A note on fit – don’t overlook this if you’re new to earbuds – reach out to TGXear or drop by the ‘Earbuds roundup’ thread for advice on achieving a good fit if this is an issue. Positioning, fit and choice of foam/wings/silicone rings may alter the perceived tuning of the earbud. If you’re not sure about the fit of the MX500 shell there are a number of cheap earbud options online to purchase to test before purchase. Jim does his very best to work to the requests of his customers and from my understanding, upon special commission, he can create the Ripples in a ‘bell’ shell that accommodates the smaller ear. Similarly, the Tantalus and Serratus are also available in a bell form.


TGXear Ripples Sound Signature Chart

For the background of this chart and its interpretation please see here. Notably, this plot should be interpreted on all axes simultaneously. The primary signatures of the other TGXear models are provided for comparison, compared through the same source. Credit to @WoodyLuvr for providing the placement of Tantalus as I have not heard this model.

Ripples Chart.png

Sound Signature Plot

Primary = Mid-centric – Neutral

Secondary (Strong) = Forward Mids

Secondary (Strong) = Detailed

Secondary (Weak) = Hard-harsh

Secondary (Weak) = Neutral

Tertiary (Complementing) = Warm

Sound Signature Breakdown

The primary sound signature of the Ripples is ‘mid-centric neutral’. Let me clarify this further. This is an unabashed mid-centric signature, as with most earbuds, and therefore is far from ‘flat’ in presentation and frequency emphasis, but in terms of note colouration / temperature, I see it as sitting on the midpoint of the X-axis plot and thus feel it’s better serviced by describing the tonality as ‘neutral’. The forward midrange defines the experience but this is balanced well with a lifted midbass and upper mid and lower treble presence. This tuning bestows a vividness and dynamism to its presentation that is quite unlike the Serratus and the Alpha. If we were using ‘conventional’ terminology I would describe this as a W-shape as opposed to a V-shape signature.

The strong secondary signature that is apparent almost immediately on first listen is one of ‘detail’, and while I would not describe it as ‘critical’, this is a signature that offers up very good presence that will reveal-all in your recordings and were it not for a tertiary, complementing warmth from a full lower midrange it would enter ‘critical’ territory. As my listening impressions will explain, technically, I feel this driver has a very good resolving power. It has a quicker attack and decay with tighter control than both the Serratus and Alpha drivers and not unnaturally so and I feel this lends itself to information retrieval and accentuating this secondary sound signature.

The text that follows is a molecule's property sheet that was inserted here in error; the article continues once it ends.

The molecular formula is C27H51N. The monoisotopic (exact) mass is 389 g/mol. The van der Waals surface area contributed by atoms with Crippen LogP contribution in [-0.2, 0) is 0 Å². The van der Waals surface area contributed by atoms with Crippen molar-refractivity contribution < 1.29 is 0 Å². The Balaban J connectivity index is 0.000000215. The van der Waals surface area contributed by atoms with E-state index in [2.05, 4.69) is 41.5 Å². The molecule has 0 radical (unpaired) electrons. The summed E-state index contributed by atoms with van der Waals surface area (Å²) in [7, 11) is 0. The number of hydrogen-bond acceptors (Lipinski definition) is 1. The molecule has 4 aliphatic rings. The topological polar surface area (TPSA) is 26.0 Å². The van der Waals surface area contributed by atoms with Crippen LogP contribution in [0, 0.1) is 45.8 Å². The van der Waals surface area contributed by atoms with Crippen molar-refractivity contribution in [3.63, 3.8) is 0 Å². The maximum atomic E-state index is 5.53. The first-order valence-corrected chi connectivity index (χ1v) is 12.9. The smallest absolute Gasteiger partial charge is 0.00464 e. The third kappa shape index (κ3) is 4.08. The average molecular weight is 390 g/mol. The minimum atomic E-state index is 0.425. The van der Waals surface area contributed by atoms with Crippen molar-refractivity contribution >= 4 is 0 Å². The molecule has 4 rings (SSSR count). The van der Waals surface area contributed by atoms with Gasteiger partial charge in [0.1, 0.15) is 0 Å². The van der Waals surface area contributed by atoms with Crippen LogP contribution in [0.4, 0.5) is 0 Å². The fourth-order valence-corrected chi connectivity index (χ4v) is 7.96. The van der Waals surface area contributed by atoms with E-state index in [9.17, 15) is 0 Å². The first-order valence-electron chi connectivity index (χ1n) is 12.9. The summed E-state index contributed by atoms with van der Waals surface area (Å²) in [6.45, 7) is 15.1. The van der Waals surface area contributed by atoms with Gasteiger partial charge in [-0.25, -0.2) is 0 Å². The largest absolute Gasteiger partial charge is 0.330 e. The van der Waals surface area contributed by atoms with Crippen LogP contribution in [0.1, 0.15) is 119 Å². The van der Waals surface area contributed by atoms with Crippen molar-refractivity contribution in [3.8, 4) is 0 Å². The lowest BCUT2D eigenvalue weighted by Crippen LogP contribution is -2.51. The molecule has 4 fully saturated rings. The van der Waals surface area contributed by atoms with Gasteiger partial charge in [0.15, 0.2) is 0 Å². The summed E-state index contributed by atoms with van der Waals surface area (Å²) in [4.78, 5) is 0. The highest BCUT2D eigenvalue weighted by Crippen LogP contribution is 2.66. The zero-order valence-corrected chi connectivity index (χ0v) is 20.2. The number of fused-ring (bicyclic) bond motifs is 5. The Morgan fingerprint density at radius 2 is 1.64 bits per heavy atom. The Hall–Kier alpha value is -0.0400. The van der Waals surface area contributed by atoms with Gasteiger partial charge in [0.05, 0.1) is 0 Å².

A weak secondary signature is ‘hard-harsh’ owed to the mid-centric tuning that does have clear emphasis in the upper midrange and lower treble. I would not describe this as ‘bright’ as there is no shrill tones or sibilance and the lower treble is smoother and less extended than the Serratus with a warmer note. However, with the ear gain and midrange centricity of the Ripples, accentuated by the tightness of the stage it is a hard edged picture. The Ripples treads a thin line but remains on the correct side of this line on the whole. The added presence really highlights a superb note definition contributing to realism, perceived detail and vitality of the tune, but does come with a ‘hardness’ of tone. This does not detract from my enjoyment of the Ripples and in fact is one of the reasons I reach for it, it offers a vital, detail-orientated listen. Some will naturally prefer this more forward, vivid and evocative presentation than the softer, more laidback and delicate presence on other sets, particularly the Alpha.

TGXear Comparison Table

Ripples (100ohm bio fibre)Alpha (600ohm Beryllium)Serratus (300ohm PET BG)
Mid-centric Neutral (1)Mid-centric Warm (1)Mid-centric Aggressive (1)
Forward Mids (2; strong)Forward Mids (2; strong)Forward Mids (2; strong)
Detailed (2; strong)Warm (2; strong)Neutral (2; strong)
Hard-harsh (2; weak)Detailed (2; strong)Airy (2; weak)
Neutral (2; weak)Smooth (2; weak)Sharp (2; weak)
Warm (3; complementing)Airy (3; complementing)Warm (3; opposing)

  • Primary sound signature
  • Secondary sound signature (weak or strong)
  • Tertiary sound signature (complementing or opposing)